What are the Top Things to See at the Tower of London?

The Crown Jewels

This is probably the highlight for most visitors. The Crown Jewels collection includes the coronation regalia—scepters, orbs, crowns, and robes—used by British kings and queens.

Image of a man and two boys walking into the Crown Jewels entrance at the Tower of London
You can’t take photos inside, so you’ll have to settle for the entrance. Photo credit: Marcie Cheung

The most famous pieces include the Imperial State Crown, which is adorned with over 2,800 diamonds, and the Sovereign’s Sceptre with Cross that holds the world’s largest colorless cut diamond. The jewels are displayed in a secure vault, and visitors can see them up close on a moving walkway.

The White Tower

As the oldest part of the Tower of London, the White Tower is a massive Norman stone fortress at the heart of the complex.

It houses the Royal Armouries collections, including historic armor worn by Henry VIII and Charles I, as well as other fascinating displays of early weaponry. It’s a great place for kids to see real armor and imagine what life was like as a knight.

The Medieval Palace

Kids will love exploring the recreated medieval rooms where past kings and queens lived. The palace rooms are furnished to look like they would have during the reigns of Edward I and Henry III. You’ll see colorful tapestries and period furnishings that bring the history of the Tower to life.

The Ravens

The Tower’s resident ravens are another must-see. Legend has it that if the ravens ever leave the Tower, the kingdom will fall.

Image of a boy looking at ravens and the Tower of London
My son LOVED seeing the ravens up close! Photo credit: Marcie Cheung

The ravens roam freely around the grounds, and you can often see them up close. Their lodgings are next to the Wakefield Tower, and they are cared for by the Ravenmaster.

The Bloody Tower

This tower is famous for its grim history. It’s where Sir Walter Raleigh was imprisoned for 13 years. Today, the tower has exhibits about its prisoners and tells some of their stories. It’s a fascinating, if somewhat eerie, place to explore.

British Guards

I know that a lot of us have getting a photo with a British guard on our London bucket list. I think the Tower of London is one of the easiest places to do that.

Image of Marcie Cheung and her family with a British guard at the Tower of London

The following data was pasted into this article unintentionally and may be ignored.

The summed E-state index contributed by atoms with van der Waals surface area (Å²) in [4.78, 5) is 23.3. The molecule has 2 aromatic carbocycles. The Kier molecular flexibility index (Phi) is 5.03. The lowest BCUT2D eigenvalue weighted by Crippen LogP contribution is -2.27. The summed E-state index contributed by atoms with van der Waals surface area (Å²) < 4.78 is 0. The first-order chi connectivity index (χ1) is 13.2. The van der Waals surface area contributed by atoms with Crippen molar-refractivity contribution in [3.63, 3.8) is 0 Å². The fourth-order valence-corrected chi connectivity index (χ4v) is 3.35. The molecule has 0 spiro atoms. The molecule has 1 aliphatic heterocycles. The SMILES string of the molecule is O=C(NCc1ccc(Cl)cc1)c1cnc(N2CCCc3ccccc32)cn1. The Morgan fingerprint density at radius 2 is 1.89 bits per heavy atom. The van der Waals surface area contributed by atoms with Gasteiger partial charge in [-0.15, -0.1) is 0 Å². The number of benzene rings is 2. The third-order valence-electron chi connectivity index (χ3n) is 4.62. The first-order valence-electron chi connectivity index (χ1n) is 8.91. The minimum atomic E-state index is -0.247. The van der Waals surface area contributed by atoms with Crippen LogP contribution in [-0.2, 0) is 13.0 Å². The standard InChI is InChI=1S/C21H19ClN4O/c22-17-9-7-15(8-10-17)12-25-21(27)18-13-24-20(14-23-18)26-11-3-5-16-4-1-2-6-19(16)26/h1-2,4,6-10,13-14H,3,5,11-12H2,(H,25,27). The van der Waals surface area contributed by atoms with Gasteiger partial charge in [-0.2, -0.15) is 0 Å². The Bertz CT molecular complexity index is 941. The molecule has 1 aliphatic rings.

So fun to get this pic! Photo credit: Marcie Cheung

I was just going to get a selfie, but a nice teen offered to take our photo, which was great!

The Torture at the Tower exhibit

Located in the Lower Wakefield Tower, this small display includes instruments of torture used at the Tower. Although it might be a bit intense for younger children, it’s an eye-opening look at the darker side of the Tower’s history.

The Fusiliers Museum

Located in the Tower of London, this museum is dedicated to the history of the Royal Regiment of Fusiliers. It’s an interesting spot for older kids and adults, showcasing military history with medals, uniforms, and other artifacts.

Honest Review of Touring the Tower of London with Kids

We did a Tower of London tour that included the Opening Ceremony. That meant we got to be some of the first people to enter the Tower of London. Since we visited during the summer (aka high season), this was crucial.

We did a speedy bag check and then met inside the gates where a Beefeater explained what was going to happen. It involved soldiers and more Beefeaters.

Image of the Opening Ceremony at the Tower of London
This is the ending of the opening ceremony. Photo credit: Marcie Cheung

Our kids thought it was kind of cool to see the ceremony but they were mostly excited to get inside before the massive crowd.

As soon as we got inside, our tour guide suggested that we start with the Crown Jewels. There was literally no wait to get inside which was exactly why we booked this tour.

My kids were much more impressed with the Crown Jewels than I expected. They also really liked seeing all the swords as well as King Charles III’s coronation stuff.